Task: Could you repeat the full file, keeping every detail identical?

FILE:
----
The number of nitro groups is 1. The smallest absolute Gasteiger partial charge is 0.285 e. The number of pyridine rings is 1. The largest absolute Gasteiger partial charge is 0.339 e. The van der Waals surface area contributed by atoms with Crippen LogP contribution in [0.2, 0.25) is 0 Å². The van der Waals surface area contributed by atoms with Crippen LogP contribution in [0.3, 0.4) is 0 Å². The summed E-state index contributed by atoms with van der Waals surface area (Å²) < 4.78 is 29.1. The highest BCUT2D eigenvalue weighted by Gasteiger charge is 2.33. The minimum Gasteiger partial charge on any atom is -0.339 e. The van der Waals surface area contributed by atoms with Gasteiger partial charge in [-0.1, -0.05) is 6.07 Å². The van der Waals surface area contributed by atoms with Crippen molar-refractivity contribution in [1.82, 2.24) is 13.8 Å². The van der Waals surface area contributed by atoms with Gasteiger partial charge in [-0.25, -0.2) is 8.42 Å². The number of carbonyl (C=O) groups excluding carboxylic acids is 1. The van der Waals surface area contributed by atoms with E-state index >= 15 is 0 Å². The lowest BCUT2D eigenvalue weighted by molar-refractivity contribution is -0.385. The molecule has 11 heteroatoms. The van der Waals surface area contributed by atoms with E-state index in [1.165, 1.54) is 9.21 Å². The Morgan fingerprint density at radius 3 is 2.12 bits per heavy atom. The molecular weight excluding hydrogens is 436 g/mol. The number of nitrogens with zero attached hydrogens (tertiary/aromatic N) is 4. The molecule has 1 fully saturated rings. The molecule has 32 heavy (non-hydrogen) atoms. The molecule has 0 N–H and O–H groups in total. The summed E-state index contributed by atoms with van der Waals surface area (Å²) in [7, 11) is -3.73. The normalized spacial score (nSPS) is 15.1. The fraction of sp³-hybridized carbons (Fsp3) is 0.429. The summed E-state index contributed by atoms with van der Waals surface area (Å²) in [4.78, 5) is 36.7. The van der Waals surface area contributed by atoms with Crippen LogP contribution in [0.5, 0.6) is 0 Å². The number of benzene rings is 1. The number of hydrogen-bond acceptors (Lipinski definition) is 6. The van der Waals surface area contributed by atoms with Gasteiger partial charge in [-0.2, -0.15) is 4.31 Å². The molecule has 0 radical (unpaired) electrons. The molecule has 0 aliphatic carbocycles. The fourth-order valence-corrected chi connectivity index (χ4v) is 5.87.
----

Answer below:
The number of nitro groups is 1. The smallest absolute Gasteiger partial charge is 0.285 e. The number of pyridine rings is 1. The largest absolute Gasteiger partial charge is 0.339 e. The van der Waals surface area contributed by atoms with Crippen LogP contribution in [0.2, 0.25) is 0 Å². The van der Waals surface area contributed by atoms with Crippen LogP contribution in [0.3, 0.4) is 0 Å². The summed E-state index contributed by atoms with van der Waals surface area (Å²) < 4.78 is 29.1. The highest BCUT2D eigenvalue weighted by Gasteiger charge is 2.33. The minimum Gasteiger partial charge on any atom is -0.339 e. The van der Waals surface area contributed by atoms with Gasteiger partial charge in [-0.1, -0.05) is 6.07 Å². The van der Waals surface area contributed by atoms with Crippen molar-refractivity contribution in [1.82, 2.24) is 13.8 Å². The van der Waals surface area contributed by atoms with Gasteiger partial charge in [-0.25, -0.2) is 8.42 Å². The number of carbonyl (C=O) groups excluding carboxylic acids is 1. The van der Waals surface area contributed by atoms with E-state index >= 15 is 0 Å². The lowest BCUT2D eigenvalue weighted by molar-refractivity contribution is -0.385. The molecule has 11 heteroatoms. The van der Waals surface area contributed by atoms with E-state index in [1.165, 1.54) is 9.21 Å². The Morgan fingerprint density at radius 3 is 2.12 bits per heavy atom. The molecular weight excluding hydrogens is 436 g/mol. The number of nitrogens with zero attached hydrogens (tertiary/aromatic N) is 4. The molecule has 1 fully saturated rings. The molecule has 32 heavy (non-hydrogen) atoms. The molecule has 0 N–H and O–H groups in total. The summed E-state index contributed by atoms with van der Waals surface area (Å²) in [7, 11) is -3.73. The normalized spacial score (nSPS) is 15.1. The fraction of sp³-hybridized carbons (Fsp3) is 0.429. The summed E-state index contributed by atoms with van der Waals surface area (Å²) in [4.78, 5) is 36.7. The van der Waals surface area contributed by atoms with Crippen LogP contribution in [0.5, 0.6) is 0 Å². The number of benzene rings is 1. The number of hydrogen-bond acceptors (Lipinski definition) is 6. The van der Waals surface area contributed by atoms with Gasteiger partial charge in [-0.2, -0.15) is 4.31 Å². The molecule has 0 radical (unpaired) electrons. The molecule has 0 aliphatic carbocycles. The fourth-order valence-corrected chi connectivity index (χ4v) is 5.87.